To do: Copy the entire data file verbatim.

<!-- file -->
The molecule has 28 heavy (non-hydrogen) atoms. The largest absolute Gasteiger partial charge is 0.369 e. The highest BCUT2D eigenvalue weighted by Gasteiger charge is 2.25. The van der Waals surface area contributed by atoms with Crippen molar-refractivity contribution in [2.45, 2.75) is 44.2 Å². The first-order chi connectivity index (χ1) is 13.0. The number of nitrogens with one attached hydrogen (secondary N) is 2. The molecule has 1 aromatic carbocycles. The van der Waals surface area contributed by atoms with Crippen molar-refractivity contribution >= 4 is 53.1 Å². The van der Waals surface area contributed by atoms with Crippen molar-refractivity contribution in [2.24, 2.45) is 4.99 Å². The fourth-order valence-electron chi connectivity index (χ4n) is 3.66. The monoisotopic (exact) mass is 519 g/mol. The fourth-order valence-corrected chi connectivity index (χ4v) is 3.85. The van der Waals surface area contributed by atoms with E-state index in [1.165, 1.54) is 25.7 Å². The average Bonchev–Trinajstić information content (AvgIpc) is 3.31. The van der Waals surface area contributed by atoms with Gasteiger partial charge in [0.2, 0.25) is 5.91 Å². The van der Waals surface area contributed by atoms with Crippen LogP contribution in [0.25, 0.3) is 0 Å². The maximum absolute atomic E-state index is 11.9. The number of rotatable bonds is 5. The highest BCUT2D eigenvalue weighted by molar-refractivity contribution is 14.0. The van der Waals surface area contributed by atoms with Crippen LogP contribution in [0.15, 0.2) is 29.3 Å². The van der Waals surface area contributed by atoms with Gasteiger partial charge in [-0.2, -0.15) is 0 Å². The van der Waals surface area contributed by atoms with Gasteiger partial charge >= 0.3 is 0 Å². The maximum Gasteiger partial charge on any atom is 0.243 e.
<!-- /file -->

The molecule has 28 heavy (non-hydrogen) atoms. The largest absolute Gasteiger partial charge is 0.369 e. The highest BCUT2D eigenvalue weighted by Gasteiger charge is 2.25. The van der Waals surface area contributed by atoms with Crippen molar-refractivity contribution in [2.45, 2.75) is 44.2 Å². The first-order chi connectivity index (χ1) is 13.0. The number of nitrogens with one attached hydrogen (secondary N) is 2. The molecule has 1 aromatic carbocycles. The van der Waals surface area contributed by atoms with Crippen molar-refractivity contribution >= 4 is 53.1 Å². The van der Waals surface area contributed by atoms with Crippen molar-refractivity contribution in [2.24, 2.45) is 4.99 Å². The fourth-order valence-electron chi connectivity index (χ4n) is 3.66. The monoisotopic (exact) mass is 519 g/mol. The fourth-order valence-corrected chi connectivity index (χ4v) is 3.85. The van der Waals surface area contributed by atoms with E-state index in [1.165, 1.54) is 25.7 Å². The average Bonchev–Trinajstić information content (AvgIpc) is 3.31. The van der Waals surface area contributed by atoms with Gasteiger partial charge in [0.2, 0.25) is 5.91 Å². The van der Waals surface area contributed by atoms with Crippen LogP contribution in [0.25, 0.3) is 0 Å². The maximum absolute atomic E-state index is 11.9. The number of rotatable bonds is 5. The highest BCUT2D eigenvalue weighted by molar-refractivity contribution is 14.0. The van der Waals surface area contributed by atoms with Crippen LogP contribution in [0.15, 0.2) is 29.3 Å². The van der Waals surface area contributed by atoms with Gasteiger partial charge in [-0.2, -0.15) is 0 Å². The van der Waals surface area contributed by atoms with Gasteiger partial charge >= 0.3 is 0 Å². The maximum Gasteiger partial charge on any atom is 0.243 e.